4 Things to Know About Providing Child Care for Autistic Kids

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by Bonnie Arnwine

Chances are that if you are a child care provider and you take on numerous projects, you're going to come across kids with Autism or Sensory Disorders. Many parents will be responsible and give you detailed advice, but sometimes they expect you to already know about Autism or Sensory Disorders. Because of this they may only give you one quick tip or some basic advice you might not understand. If you find yourself providing care for a kid, toddler or even teenager with Autism,

Here are 4 things to ask the parents and that you should know before they leave and you start your first day on the job.


  1. What are signs I should look for that indicate the child is getting upset, nervous or heading for a meltdown?

    A hallmark of autism is communication challenges. Many kids with autism can't communicate that they are becoming uncomfortable through words. Instead their behavior will tell you they need help calming down. Some kids begin humming, pacing the floor or acting unusual. Ask parents if there are any behaviors you should watch for and what to do when you see this.

    Many parents will have a room or space set aside as a calm down or quiet room for when their child becomes upset or starts moving toward a full blown meltdown. It's important for you to know that this is not somewhere to send the child if they do something wrong and need a time out. It is only used for calming down and should never be associated with punishment. When you're in the room, look around and figure out what products are in there.

  2. Understand therapy equipment.

    Many time families with an autistic child have some unusual products you may have not seen before. Ask what each product you don't know how to use is and how to use it. Then ask questions about which products and which product combinations work best to help prevent or calm down a tantrum. If there is something that can be tricky to work like some weighted vests, ask the parents how they get their kids to put it on. You should also take notes while they are talking and if the parents give any hints to be able to tell what kind of tantrum it might be (caused by visual, noise or tactile irritations, etc.) ask them which products they should go for first.

  3. Playing with the kids.

    One thing to be cautious of is over-stimulating the person with Autism. If you notice they are exhibiting a lot of odd behaviors or becoming agitated, move on to something relaxing. Many children love to explore certain senses. They may enjoy rocking in a chair or playing with finger paints. Find out from the parents what kind of sensory exploration their child enjoys. Interestingly enough many children with autism also hate certain sensory play so find out if there is anything you should avoid. For example one child with autism may love finger paints, but the next child will have a tantrum if you even show them the paints.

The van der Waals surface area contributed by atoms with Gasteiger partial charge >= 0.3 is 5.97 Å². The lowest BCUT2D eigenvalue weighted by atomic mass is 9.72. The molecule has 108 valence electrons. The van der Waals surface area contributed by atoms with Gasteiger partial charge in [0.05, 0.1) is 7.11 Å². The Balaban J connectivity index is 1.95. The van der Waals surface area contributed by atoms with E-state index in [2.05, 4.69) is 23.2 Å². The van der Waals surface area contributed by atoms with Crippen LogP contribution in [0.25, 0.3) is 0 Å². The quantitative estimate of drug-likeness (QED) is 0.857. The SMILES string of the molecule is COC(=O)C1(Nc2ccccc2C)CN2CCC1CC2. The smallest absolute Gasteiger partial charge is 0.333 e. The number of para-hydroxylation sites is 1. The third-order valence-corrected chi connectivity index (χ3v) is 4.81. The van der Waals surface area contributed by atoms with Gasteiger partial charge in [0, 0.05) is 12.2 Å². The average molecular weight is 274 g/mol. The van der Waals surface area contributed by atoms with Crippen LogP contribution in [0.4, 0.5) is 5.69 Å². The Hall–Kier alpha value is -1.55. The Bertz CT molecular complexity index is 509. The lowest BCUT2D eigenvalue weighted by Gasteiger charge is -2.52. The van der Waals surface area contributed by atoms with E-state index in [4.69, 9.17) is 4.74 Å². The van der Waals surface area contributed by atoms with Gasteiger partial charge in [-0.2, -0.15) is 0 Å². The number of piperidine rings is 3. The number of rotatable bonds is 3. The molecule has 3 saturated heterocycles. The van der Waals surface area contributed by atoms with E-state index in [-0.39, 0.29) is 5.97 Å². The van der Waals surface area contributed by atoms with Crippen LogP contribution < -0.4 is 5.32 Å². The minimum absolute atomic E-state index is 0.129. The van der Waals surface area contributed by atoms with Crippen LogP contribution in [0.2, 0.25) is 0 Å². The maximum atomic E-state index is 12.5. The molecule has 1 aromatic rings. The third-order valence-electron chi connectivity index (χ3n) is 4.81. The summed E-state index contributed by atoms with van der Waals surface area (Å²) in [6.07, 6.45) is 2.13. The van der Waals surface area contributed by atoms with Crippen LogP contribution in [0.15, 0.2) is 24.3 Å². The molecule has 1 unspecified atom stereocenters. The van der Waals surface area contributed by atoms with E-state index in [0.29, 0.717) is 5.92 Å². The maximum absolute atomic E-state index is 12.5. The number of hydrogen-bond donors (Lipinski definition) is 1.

When playing with the child, keep in mind their developmental age rather than their actual age. Many kids with autism have significant social delays, so simple turn taking games are interesting and engaging for them even if they seem to be too "old" to play it. When you play with an autistic child at their developmental level you are keeping them engaged in the world and helping them to develop essential skills. Don't worry if it is "age appropriate."

  4. Keep an eye on behavioral changes and track them if you can.

    The main thing when interacting and playing with a child or teenager who has Autism is to watch their behaviors. If for some reason they start to act different, show signs of irritation or that they could be having a meltdown, find a way to help calm it and make sure you have a notebook so you can document the behavior. Write down the behavior, what happened just before the child starting exhibiting the behavior and what you did to help prevent it from getting worse. Tracking behavior can help you, the parents and even the therapists working with the autistic child create strategies to help the child in the future.

    Remember kids with autism are kids. They often are curious, love to have fun and can be amazingly smart. Don't hold any assumptions, working with a child with autism can be incredibly rewarding and they will often surprise you with what they can do. Just like kids without Autism, each one is unique, you just need to prepare in case of a tantrum and know how to help them calm down. Have the parents walk you through the house, show you the calm down room and also walk you through the most effective products they have. You'll also want to keep your own notebook of what works and share it with the parents when they get back. There is a high demand for child care for kids with Autism and the more you can learn, the better you will be able to handle and work with these amazing kids.

About the Author

Bonnie Arnwine is the founder of National Autism Resources. For the past 12+ years she has dedicated her life to helping people across the Autism Spectrum get through issues, educate families and friends of people with Autism and has also been a speaker across the country at national conventions.